Brooklyn, new york 1875

In 1875, my Great-Great-Grandfather founded a company called Brooklyn Lace Paper Works. His vision was to design and manufacture lace paper doilies for the restaurant industry. After years of small scale operation, the business landed in the hands of my Grandpa.

The doilies and the machines that stamped them were all meticulously designed, machined and built from scratch in-house. After a doily was drawn and patterned out onto paper, the design was then hand etched with a hardened chisel, multiple times across each stamping die. The attention to detail and time invested into this entire process was unbelievable.

When my brother and I were kids, the factory was a playground to us. Underneath the stairs to the second story of the building was our favorite place, the confetti room. Every tiny piece of paper that fell to the floor during the process of stamping the doilies was swept up and stored there. My Grandfather would pick us up over his head and throw us into the middle of that swimming pool of paper scraps. We couldn’t get enough of it. Occasionally, the room would be emptied out to supply the Broadway Theaters with fake snow. It was a special treat to see the confetti falling all over the actors of Beauty And The Beast. Back then, if you saw a Broadway play that had a scene set in winter, there’s a good chance that paper snow came from our confetti room.

In 2010 my grandfather passed away with the keys to the factory in his hand. Brooklyn Lace Paper Works was closed for good. My brother took it upon himself to keep our families tools in motion and the spirit of my Grandfather alive. He drove to Brooklyn and gathered together most of what was left in the factory. He took one last look around our childhood playground and then hit the road to Portland Oregon.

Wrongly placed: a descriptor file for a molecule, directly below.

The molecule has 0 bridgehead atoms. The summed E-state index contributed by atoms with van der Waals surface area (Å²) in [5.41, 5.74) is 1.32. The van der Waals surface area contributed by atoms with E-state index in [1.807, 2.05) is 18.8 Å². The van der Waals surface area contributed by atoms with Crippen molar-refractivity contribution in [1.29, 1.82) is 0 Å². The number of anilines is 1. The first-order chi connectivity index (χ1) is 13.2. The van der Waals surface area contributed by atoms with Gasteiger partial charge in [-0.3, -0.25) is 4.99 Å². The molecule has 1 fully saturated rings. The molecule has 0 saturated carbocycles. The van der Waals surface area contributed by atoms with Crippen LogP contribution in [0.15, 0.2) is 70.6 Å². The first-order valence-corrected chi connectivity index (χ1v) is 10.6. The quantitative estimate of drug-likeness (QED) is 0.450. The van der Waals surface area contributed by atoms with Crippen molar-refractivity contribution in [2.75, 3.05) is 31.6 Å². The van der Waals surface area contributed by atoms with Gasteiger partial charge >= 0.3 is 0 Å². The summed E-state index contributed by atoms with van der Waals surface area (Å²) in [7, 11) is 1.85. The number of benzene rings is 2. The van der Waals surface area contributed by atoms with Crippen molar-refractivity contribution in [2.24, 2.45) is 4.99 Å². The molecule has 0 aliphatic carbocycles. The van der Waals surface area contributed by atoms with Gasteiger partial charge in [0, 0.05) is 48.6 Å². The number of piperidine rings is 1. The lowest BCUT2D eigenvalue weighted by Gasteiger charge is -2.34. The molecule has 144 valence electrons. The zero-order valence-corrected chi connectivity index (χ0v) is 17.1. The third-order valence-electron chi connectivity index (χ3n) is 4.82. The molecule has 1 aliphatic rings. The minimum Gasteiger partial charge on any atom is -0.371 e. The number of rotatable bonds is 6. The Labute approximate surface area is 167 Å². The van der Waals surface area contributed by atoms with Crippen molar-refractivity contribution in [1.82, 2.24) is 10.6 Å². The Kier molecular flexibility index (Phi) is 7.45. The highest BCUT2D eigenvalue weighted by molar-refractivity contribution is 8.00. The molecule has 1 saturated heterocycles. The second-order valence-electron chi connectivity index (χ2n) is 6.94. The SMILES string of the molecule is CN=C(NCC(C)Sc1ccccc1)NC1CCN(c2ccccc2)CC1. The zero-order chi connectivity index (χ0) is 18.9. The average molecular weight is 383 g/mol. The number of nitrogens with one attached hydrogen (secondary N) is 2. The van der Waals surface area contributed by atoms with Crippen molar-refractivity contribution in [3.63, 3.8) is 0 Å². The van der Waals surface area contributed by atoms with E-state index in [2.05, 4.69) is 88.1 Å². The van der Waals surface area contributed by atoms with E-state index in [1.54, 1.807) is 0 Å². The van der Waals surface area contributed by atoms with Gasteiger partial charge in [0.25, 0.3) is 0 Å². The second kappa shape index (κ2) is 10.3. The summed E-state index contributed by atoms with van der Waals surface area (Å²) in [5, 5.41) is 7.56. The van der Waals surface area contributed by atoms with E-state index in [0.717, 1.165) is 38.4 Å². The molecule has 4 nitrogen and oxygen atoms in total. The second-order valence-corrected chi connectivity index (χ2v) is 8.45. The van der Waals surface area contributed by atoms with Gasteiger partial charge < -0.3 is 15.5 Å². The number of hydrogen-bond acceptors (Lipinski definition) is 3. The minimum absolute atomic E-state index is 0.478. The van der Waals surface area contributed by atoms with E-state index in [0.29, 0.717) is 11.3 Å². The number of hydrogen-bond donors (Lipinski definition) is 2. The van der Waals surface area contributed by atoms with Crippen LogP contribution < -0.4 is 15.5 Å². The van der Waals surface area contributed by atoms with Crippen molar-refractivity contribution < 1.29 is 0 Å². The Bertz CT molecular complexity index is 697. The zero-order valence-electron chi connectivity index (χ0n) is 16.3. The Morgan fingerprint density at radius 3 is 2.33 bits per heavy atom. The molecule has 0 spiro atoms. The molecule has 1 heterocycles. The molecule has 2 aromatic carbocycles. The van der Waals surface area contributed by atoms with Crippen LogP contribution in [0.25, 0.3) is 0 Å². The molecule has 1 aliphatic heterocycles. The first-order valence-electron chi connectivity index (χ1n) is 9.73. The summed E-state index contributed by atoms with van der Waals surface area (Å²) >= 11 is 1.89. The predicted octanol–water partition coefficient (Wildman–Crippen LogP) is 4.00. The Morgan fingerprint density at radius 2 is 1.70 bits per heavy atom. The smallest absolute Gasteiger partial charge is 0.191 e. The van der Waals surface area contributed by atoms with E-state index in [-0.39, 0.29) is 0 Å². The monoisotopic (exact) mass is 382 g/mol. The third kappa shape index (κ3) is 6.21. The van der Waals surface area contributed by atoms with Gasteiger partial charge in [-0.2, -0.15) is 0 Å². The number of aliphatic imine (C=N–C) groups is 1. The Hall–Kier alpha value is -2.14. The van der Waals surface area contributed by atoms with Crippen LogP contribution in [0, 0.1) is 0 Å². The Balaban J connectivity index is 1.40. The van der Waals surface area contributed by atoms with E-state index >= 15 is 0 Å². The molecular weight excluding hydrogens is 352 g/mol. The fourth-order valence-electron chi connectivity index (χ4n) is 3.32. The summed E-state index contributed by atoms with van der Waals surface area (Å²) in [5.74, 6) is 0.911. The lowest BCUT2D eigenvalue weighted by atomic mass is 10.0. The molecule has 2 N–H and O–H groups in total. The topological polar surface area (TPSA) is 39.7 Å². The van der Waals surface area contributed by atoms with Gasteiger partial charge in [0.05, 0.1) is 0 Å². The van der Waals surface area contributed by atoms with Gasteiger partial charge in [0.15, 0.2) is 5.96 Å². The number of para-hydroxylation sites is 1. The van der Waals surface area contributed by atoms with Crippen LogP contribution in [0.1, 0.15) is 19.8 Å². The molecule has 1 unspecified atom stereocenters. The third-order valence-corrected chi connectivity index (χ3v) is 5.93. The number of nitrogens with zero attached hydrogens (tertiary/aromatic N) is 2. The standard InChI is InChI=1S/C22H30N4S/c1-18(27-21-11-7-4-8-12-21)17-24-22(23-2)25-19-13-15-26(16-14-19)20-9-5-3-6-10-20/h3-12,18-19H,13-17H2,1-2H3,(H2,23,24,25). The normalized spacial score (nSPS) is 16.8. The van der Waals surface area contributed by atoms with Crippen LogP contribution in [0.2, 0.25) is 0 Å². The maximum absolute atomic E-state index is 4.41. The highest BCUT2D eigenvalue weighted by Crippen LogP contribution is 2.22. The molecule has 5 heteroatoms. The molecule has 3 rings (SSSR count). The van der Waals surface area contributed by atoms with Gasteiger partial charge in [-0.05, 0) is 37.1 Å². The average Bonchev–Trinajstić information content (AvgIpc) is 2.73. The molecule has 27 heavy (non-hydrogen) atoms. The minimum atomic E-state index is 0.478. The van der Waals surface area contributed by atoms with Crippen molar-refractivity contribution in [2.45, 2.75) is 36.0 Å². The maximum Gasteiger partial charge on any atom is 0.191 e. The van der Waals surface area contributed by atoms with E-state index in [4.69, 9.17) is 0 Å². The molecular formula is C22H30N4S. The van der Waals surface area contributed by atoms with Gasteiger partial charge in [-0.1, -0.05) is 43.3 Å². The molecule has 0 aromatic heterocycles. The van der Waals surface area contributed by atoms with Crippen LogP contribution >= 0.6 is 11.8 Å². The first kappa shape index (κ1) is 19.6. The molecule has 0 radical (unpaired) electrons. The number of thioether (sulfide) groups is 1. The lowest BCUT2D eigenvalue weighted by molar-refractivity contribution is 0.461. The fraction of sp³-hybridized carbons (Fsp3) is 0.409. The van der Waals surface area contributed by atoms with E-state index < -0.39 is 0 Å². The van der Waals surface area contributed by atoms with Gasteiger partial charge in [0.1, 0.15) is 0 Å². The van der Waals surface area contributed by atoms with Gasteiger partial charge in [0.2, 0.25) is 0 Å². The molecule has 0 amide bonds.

During this time I was following in my mother’s footsteps, trying to earn my BFA with a focus on illustration. But when my brother showed up wielding the tools from the factory, it shook me. I immediately changed my major to one that enabled me to take fabrication classes, I was dying to get my hands dirty. With the guidance of my brother and the factory tools, I graduated from the Pacific Northwest College of Art having built a motorcycle for my thesis. The project was called  ‘The Escape Machine’.  I had finally found true artistic satisfaction and happiness. Riding that motorcycle for the first time felt like a conversation with my Grandfather. He was telling me that he finally understood why I had taken the path I did. It felt like closure to our relationship, a final goodbye. Since then, every project that I have finished has had the spirit of my Grandfather in it.